The first year, I just thought I was taking a year off and doing something I’ll remember later on. As the year went on, I thought more and more that the lifestyle was really appealing. These guys work with their hands, their day ends when the whistle blows, they live in a beautiful area. There was just a rhythm and simplicity to their lives. I thought, “You know what? Forget the career. As a lifestyle, this makes a lot of sense.” So, I started contemplating the idea of not going to law school. The guys [at the boatyard] knew what was going on, and when I would do something stupid they would say, “You having a law school day, Steve?” [Laughs.]
Once I decided [to make this] a career, the only way I could envision getting the education I needed was by working in different yards and working in different media—aluminum, fiberglass, wood. So I spent three years working for Paul, then I left there and went to work for a fiberglass boatbuilder in Virginia. I had already spent three summers in the boatyard in New York, when I was on the Rosa II. I just educated myself that way.
When did you start Zimmerman Marine?
I started the company in July 1981. I had been working in Urbanna for a guy named Joseph Conboy, where I was the yard foreman. I thought, “You know, in a few years I might be ready to start my own place. Maybe I should start looking around now, because it’s going to take a long time.” A few weeks later, a guy said he knew a place that was available. It was this Quonset hut with a very dilapidated railway and weeds three feet high. Nothing was happening there. That was our original yard in Mathews—the yard we’re in right now.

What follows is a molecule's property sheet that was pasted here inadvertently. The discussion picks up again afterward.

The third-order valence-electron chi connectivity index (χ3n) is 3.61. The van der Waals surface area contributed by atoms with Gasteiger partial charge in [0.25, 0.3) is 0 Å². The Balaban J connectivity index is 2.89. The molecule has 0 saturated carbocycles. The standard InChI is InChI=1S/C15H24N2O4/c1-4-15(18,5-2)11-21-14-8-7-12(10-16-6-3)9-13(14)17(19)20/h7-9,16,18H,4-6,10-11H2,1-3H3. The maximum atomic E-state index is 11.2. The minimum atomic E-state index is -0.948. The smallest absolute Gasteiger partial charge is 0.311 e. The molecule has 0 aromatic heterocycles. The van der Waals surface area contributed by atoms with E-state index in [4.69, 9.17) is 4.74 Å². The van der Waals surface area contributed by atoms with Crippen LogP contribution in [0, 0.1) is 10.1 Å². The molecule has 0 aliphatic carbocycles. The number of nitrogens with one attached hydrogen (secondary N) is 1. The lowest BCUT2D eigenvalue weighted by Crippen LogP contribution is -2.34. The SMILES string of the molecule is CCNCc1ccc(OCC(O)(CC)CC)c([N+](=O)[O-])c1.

Did you have a specific philosophy or idea of what you wanted the business to be?
Yes, I did. I wanted to have a boatyard in the New England tradition of working on yachts to very high standards. My nightmare was that I would survive financially, but that I’d have a yard full of boats that I couldn’t stand and couldn’t relate to. That was clear in my mind from day one.
What boat that you’ve built are you most proud of?
It’s a little bit like a parent loving his kids. There is a boat we built called Chanty, a 56-foot wooden ketch, which is just a spectacular boat. That was the most challenging boat we’ve built. From day one, the task was to create a boat that not just performs, but was a work of art. It was a very beautiful boat, and it was all built out of wood. The designer didn’t care how difficult it was to do something. He designed with the idea of “How beautiful can this be?” So, it made for a lot of technical challenges.
What is it that you love about building and working on boats?
Building boats, for me, is magic. You just start with this piece of paper and two-dimensional lines everywhere. And you end up with this thing that floats gracefully. I’ve always been fascinated by the idea that, when a boat is on land, it couldn’t be more awkward and cumbersome. And yet, when you put it in the water, no matter how big it is, you can push it with one hand. That’s never lost its magic for me.
Your company also re-fits existing boats. Is that all high-end work, or do you also do minor repairs and modifications?